The Ace Hotel in Shoreditch is the Shoreditch Design Triangle’s official ‘hub’ (LDF loves a hub), and will feature a series of installations, exhibitions and activities throughout the festival’s tenure. Modern Design Review magazine is presenting its Super Stimuli show; while Italian studio Fabrica is looking to the ordinary at its exhibition in the hotel’s reception area. Presenting a range of “ordinary things”, the pieces in the exhibition have been designed by a range of Italian creatives as “reinterpretations of daily rituals that are made special through attention to detail”, says Ace Hotel.
It adds: “Their formal simplicity, shapes and materials become a tribute to the beauty of basic and small pleasures in life. Common actions such as hanging a picture on a wall, a morning exercise or having drinks with friends are rendered a little bit more special than they already are; domestic, yet exquisite.”
The Ace Hotel shows run from 16 – 21 September at Ace Hotel Shoreditch, 100 Shoreditch High Street, London E1 6JQ
Dan Tobin Smith’s kipple
One of the shows we’re most excited to see at LDF is perhaps the festival’s most useless – which is no bad thing. The piece, entitled The First Law of Kipple, sees the Tobin Smith’s east London studio transformed into a huge art installation in which the floor has been completely covered in useless objects collected by the artist or donated by the public, carefully arranged by colour to create a rainbow of tat.
To navigate through the work, visitors have to cross through small pathways through the debris – dubbed “kipple” by Tobin Smith, who nabbed the word from Philip K Dick’s 1968 dystopian novel Do Androids Dream of Electric Sheep, which was later adapted into the film Bladerunner.
Tobin Smith says: “I’ve been reading Philip K Dick since I was fourteen – that word ‘kipple’ always stuck with me. Everybody has some experience of kipple. It can mean clutter but it also has a psychological aspect because of the way waste or clutter affects you.”
The First Law of Kipple is on show from 13 -21 September at Dan Tobin Smith Studio, 52c Whitmore Road, London N1 5QG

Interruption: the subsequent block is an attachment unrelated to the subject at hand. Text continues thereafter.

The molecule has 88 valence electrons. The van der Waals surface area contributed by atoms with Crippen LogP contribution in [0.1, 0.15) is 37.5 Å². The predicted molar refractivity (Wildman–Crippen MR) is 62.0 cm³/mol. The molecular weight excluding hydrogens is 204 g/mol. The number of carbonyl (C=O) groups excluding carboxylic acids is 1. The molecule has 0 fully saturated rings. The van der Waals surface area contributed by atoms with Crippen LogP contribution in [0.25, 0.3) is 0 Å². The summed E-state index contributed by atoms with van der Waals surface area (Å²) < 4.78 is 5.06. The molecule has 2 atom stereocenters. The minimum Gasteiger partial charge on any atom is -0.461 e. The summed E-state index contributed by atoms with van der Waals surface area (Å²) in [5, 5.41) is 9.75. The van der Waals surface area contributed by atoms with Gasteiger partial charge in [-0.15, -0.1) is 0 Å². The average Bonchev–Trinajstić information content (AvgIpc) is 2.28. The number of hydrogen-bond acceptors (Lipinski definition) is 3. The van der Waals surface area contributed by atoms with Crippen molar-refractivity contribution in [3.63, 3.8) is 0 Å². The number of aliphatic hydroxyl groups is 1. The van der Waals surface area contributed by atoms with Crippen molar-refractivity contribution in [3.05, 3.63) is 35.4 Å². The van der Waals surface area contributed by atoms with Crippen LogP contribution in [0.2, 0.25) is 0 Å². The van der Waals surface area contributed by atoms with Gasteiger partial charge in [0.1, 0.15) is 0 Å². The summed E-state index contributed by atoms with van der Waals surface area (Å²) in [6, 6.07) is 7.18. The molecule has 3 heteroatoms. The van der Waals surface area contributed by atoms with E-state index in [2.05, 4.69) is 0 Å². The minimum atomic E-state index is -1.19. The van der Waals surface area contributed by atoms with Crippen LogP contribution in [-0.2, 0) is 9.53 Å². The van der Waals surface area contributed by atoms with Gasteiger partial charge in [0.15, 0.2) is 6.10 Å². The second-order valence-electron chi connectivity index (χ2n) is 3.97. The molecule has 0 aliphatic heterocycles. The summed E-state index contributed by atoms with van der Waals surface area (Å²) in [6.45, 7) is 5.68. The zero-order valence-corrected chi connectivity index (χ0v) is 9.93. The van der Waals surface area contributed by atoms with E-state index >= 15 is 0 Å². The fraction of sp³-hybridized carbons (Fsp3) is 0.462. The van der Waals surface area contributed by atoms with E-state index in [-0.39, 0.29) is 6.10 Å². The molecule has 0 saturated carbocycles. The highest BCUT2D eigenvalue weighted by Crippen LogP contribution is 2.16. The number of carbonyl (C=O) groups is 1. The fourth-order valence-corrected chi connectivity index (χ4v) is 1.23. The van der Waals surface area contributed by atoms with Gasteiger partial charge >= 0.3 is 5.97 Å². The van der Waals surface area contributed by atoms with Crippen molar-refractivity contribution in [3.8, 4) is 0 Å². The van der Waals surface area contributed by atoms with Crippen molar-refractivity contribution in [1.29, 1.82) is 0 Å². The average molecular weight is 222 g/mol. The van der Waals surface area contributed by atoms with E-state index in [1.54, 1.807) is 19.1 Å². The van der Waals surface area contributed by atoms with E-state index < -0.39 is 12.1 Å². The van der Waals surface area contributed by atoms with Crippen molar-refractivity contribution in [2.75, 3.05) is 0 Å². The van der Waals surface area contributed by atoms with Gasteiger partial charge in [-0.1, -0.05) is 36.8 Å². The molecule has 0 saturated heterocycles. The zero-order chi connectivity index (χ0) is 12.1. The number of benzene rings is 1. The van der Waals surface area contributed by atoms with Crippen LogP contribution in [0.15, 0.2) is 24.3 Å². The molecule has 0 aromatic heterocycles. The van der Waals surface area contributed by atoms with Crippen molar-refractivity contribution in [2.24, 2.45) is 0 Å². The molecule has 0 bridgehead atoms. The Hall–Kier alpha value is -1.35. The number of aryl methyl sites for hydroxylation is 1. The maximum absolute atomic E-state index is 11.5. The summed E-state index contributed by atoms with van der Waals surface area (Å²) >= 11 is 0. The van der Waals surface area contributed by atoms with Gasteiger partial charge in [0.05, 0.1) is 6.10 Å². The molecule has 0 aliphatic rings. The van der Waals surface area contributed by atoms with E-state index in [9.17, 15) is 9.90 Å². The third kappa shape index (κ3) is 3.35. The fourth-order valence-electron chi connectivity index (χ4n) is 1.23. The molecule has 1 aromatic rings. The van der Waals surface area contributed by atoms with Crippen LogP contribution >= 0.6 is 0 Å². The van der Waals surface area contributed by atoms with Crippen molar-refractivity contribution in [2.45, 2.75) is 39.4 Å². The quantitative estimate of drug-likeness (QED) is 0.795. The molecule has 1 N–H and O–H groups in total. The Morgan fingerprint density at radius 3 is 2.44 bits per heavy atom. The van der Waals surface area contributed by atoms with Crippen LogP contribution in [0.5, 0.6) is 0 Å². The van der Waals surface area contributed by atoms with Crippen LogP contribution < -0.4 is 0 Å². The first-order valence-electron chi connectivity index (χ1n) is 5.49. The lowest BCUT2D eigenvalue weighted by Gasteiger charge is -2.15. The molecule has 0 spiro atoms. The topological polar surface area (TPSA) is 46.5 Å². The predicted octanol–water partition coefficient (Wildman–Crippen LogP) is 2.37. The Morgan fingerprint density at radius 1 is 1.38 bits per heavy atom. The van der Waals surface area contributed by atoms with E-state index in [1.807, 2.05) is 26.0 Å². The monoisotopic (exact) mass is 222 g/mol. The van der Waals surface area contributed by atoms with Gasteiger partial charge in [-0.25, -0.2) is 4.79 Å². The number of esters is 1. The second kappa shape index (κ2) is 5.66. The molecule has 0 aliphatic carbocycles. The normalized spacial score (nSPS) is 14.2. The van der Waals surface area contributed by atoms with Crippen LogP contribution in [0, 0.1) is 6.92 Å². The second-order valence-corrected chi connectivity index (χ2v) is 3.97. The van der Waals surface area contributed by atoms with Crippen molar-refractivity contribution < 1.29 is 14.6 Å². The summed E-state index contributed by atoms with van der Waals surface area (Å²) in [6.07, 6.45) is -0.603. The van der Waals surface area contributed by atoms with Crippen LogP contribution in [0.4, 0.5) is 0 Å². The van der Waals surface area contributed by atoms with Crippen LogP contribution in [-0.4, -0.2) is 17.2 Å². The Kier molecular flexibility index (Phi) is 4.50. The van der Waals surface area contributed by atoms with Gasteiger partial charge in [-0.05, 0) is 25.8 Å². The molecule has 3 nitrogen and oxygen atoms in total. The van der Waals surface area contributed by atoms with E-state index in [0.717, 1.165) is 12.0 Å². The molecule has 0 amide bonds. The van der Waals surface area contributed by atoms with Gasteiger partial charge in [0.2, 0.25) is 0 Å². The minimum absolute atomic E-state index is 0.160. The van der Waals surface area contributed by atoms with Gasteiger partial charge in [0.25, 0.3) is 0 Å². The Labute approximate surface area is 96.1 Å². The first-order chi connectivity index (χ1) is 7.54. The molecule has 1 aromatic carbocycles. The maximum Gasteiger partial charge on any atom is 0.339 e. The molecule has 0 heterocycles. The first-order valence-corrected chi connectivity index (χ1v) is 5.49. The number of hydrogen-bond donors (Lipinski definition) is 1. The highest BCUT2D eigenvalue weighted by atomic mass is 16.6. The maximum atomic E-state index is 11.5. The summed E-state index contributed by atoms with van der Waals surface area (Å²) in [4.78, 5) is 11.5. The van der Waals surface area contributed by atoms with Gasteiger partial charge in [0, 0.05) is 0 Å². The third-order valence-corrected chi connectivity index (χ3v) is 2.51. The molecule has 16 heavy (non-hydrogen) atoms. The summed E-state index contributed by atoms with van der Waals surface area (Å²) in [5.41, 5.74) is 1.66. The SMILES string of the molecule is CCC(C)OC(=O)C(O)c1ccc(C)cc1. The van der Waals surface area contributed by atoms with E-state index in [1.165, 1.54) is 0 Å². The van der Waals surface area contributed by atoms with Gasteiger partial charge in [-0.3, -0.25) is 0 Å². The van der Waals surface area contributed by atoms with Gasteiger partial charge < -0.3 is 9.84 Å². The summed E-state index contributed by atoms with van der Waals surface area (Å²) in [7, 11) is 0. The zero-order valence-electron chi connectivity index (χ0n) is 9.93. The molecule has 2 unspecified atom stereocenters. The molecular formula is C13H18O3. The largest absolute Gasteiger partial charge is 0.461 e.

HORT at KK Outlet
Berlin-based “ideas playground” Hort is celebrating its 20th birthday at Hoxton Square’s KK Outlet with an exhibition of work created in an “experimental and collaborative” way, we’re told. The show title draws on the studio’s ethos “it’s not a place. It’s a feeling”.
Hort is at KK Outlet, 42 Hoxton Square, London N16PB until 27 September
Type and tech at The Book Club
Creative-leaning bar The Book Club is hosting two rather exiting-sounding shows for LDF this year. One is Plus Minus, which shows work by designers Dave Cranmer, Naama Hofman and Nir Adoni that use light and technology. The aim is to help visitors explore the design process itself through engaging, dramatic pieces that also explore sustainability.
The other show, The Formal Beauty Of Type, presents abstract typographic work by Susanna Foppoli. It’s as pleasingly simple as Plus Minus is complex; with all pieces using a colour palette of just black, white and red. The work is drawn from astudy on the formal qualities and “personality” of different typefaces.
Both shows run until 16 November at The Book Club, 100 Leonard Street, London EC2A 4RH
160: 50 Years of Illustration; Alan Kitching and Monotype; Stereohype 2004-2014
London College of Communication is not one but three shows for LDF, celebrating “50 years of illustration, 100 years of graphic design and 10 years of button badges”, it says. The 50 years of Illustration show explores the discipline from the 1960s to the present day, and accompanies a new book by Professor Lawrence Zeegen, Dean of the School of Design.
The Kitching/Monotype titan of a show celebrates “five pioneers of the poster”, as this year arks the 100th anniversary of the birth of Tom Eckersley, Abram Games, FHK Henrion, Josef Müller-Brockmann and Paul Rand.
Finally, the Sterohype show marks ten years of the graphic arts label and online store.